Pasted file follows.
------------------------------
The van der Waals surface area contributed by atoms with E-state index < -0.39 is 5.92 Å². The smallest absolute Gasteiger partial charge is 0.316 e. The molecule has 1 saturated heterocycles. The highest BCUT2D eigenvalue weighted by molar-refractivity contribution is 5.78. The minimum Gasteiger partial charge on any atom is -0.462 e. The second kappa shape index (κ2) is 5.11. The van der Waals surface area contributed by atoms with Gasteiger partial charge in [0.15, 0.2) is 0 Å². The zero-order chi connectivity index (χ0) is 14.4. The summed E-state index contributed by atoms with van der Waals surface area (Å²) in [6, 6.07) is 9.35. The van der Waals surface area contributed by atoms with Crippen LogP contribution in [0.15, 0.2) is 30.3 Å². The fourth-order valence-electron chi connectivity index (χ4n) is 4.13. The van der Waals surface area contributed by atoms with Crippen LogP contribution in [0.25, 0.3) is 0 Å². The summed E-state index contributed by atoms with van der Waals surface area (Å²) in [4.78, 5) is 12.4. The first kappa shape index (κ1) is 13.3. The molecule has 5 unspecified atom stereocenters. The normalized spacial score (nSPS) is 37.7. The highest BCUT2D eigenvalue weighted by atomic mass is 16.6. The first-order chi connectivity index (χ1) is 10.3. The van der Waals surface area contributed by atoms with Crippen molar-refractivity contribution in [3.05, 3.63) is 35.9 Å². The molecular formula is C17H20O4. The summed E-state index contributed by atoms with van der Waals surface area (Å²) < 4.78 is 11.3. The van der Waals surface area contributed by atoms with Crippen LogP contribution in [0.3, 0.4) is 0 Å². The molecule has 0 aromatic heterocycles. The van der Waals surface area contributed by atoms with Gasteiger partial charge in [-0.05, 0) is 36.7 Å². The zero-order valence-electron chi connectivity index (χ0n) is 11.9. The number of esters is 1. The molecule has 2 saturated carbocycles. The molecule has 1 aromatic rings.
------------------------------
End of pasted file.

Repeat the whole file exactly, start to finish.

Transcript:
The van der Waals surface area contributed by atoms with E-state index < -0.39 is 5.92 Å². The smallest absolute Gasteiger partial charge is 0.316 e. The molecule has 1 saturated heterocycles. The highest BCUT2D eigenvalue weighted by molar-refractivity contribution is 5.78. The minimum Gasteiger partial charge on any atom is -0.462 e. The second kappa shape index (κ2) is 5.11. The van der Waals surface area contributed by atoms with Gasteiger partial charge in [0.15, 0.2) is 0 Å². The zero-order chi connectivity index (χ0) is 14.4. The summed E-state index contributed by atoms with van der Waals surface area (Å²) in [6, 6.07) is 9.35. The van der Waals surface area contributed by atoms with Crippen LogP contribution in [0.15, 0.2) is 30.3 Å². The fourth-order valence-electron chi connectivity index (χ4n) is 4.13. The van der Waals surface area contributed by atoms with Crippen LogP contribution in [0.25, 0.3) is 0 Å². The summed E-state index contributed by atoms with van der Waals surface area (Å²) in [4.78, 5) is 12.4. The first kappa shape index (κ1) is 13.3. The molecule has 5 unspecified atom stereocenters. The normalized spacial score (nSPS) is 37.7. The highest BCUT2D eigenvalue weighted by atomic mass is 16.6. The first-order chi connectivity index (χ1) is 10.3. The van der Waals surface area contributed by atoms with Crippen molar-refractivity contribution in [3.05, 3.63) is 35.9 Å². The molecular formula is C17H20O4. The summed E-state index contributed by atoms with van der Waals surface area (Å²) < 4.78 is 11.3. The van der Waals surface area contributed by atoms with Crippen LogP contribution in [0.3, 0.4) is 0 Å². The molecule has 0 aromatic heterocycles. The van der Waals surface area contributed by atoms with Gasteiger partial charge in [-0.05, 0) is 36.7 Å². The zero-order valence-electron chi connectivity index (χ0n) is 11.9. The number of esters is 1. The molecule has 2 saturated carbocycles. The molecule has 1 aromatic rings.